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A memoir every writer, young or old, should read.

This is the perfect description for the memoir that I have read for my 2015 Reading Challenge.

That is the On Writing: A Memoir of the Craft by no less than  Stephen King.

On Writing: A Memoir of the Craft

Genre: Memoir, Autobiography

Published: October 3, 2000

Rating: 💖💖💖💖💖 (A MUST READ!)

THE STORY:

From some really funny anecdotes of his childhood up to that fateful day that almost changed his life, Stephen King shared a piece of him in this novel.

The genius writer also gave some intelligent advice on writing that every aspiring scribblers should know.

THE BLURB:

Reading a memoir about a famous fictional writer is both entertaining and insightful. I realized that after I have read Three Weeks With My Brother by Nicholas Sparks and Micah Sparks.

Unexpectedly, I felt the same way when I read On Writing. I am not a fan of King, yet. In fact I have only read one of his novels, 11/22/63. But after I read his memoir, about his life and about writing, I felt like I know him personally.

I also admire how he vividly described his humble beginnings and how he honestly narrated his battle with alcohol.

King also openly discussed his own episode of writer’s block, that some would try to skip as it may be a sign of weakness.

Most of all, Stephen King shared a large chunk of his expertise about writing. As one of the most known novelists today, I think he has all the right to share his knowledge about the language of this profession.

But that doesn’t mean On Writing is King’s way of bragging about his talent. That is not the case.

He shared his knowledge in a very humble manner. And he gave credits not just to himself but to the people who surrounded him, especially his wife Tabitha.

WISE WORDS:

THE WRAP:
Stephen King just showed why he is one of those authors worth reading and worth patronizing. He has the skills and the knowledge, but most importantly, he has the heart.

Share your thoughts!

🙂

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2015 Reading Challenge Update: A MEMOIR (34th)

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Entertaining yet insightful.

That is the memoir that I have read for my 2015 Reading Challenge.

Here it is:

A Memoir (34th) : On Writing: A Memoir of the Craft by Stephen King

On Writing: A Memoir of the Craft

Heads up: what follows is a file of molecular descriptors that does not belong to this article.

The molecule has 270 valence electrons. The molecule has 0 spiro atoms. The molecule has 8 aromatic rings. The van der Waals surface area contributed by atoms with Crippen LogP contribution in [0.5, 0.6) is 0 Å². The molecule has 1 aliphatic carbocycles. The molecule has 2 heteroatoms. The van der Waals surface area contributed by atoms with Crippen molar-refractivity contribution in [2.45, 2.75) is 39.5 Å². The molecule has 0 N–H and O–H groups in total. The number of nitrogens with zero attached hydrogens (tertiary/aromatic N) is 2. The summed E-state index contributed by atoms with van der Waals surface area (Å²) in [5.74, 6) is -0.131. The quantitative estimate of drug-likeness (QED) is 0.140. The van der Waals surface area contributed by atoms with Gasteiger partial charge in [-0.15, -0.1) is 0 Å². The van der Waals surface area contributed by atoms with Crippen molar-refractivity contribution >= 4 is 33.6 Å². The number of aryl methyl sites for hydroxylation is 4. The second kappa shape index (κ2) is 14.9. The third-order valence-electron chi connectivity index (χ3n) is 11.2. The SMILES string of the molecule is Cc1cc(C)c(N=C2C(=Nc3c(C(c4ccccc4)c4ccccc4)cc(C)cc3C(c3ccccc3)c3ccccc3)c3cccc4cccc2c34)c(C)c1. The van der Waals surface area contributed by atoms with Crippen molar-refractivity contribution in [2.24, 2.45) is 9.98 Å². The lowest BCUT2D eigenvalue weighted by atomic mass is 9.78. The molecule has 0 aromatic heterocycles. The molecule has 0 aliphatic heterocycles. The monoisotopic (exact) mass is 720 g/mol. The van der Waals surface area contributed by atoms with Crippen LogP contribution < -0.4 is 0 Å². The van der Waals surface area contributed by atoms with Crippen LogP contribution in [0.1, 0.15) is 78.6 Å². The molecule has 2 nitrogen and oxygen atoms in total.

This is a book that every writer should read. With no less than Stephen King as this novel’s author, On Writing is full of funny childhood stories and informative tips and advices about writing.

I will not say a lot any more because I will write a review for this great book, soon!

So there.

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2015 Reading Challenge Update: A BOOK YOU STARTED BUT NEVER FINISHED (12/50)

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Here’s the part that I am quite ashamed of. As a reader and a writer, I usually finish a book that I started. Though I have abandoned a book once, because it really isn’t worth my time, there is a book that I have started but never got to finish it until now.

So after I planned my 2015 Reading Challenge, I put the book in its perfect category, A BOOK YOU STARTED BUT NEVER FINISHED.

And it is, 11/22/63 by Stephen King.

11/22/63
Published: November 8, 2011 ; Genre: Historical Fiction
BOOK THOUGHTS: 
My Rating: 💖💖💖
As a well known supernatural fiction and contemporary horror writer, Stephen King deserves the raves for his novels. On the other hand, there is a reason why it took me a while, four months to be specific, before I finally finished his work.
The Story: 
Jake Epping, an English teacher, came into a horrible essay written by the school janitor and night-shift student Harry Dunning. In his essay, Harry vividly narrated how his own father murdered the rest of his family through a sledgehammer.
In the story’s twist, Jake’s friend Al revealed a secret tunnel that serves as a time machine which can brought back Jake to 1958. As the dying Al gave Jake his ultimate mission, to prevent Lee Harvey Oswald in assassinating Pres. J.F. Kennedy’s, Jake transported to the past and tried to ‘correct’ and ‘prevent’ mistakes like Harry Dunning’s gruesome family massacre.
The Blurb:
Though-provoking. Well-researched. This is how I would like to describe 11/22/63.
As a young reader, I think I have no right to criticize Stephen King’s novel as he is Stephen King. But as a reader, it took me four months to finish this book as there are some parts that seemed boring to me.
Maybe because of the detailed journey of Jake as he waited for the epic 11/22/63. On the other hand, after I reached the book’s second half, the events become more interesting and suspenseful.
King was also able to inject some romance element in this quite-long story which made this novel more interesting. Some lines are just so heartwarming.
I also admire how King emphasized the ‘butterfly effect’ idea which, for me, is the highlight of this book.
The Wise Words:
The Wrap:
The end fits the story perfectly. Jake learned that you should never ever mess up with what’s already done.
His last moment with his love, Sadie, is also a tearjerker!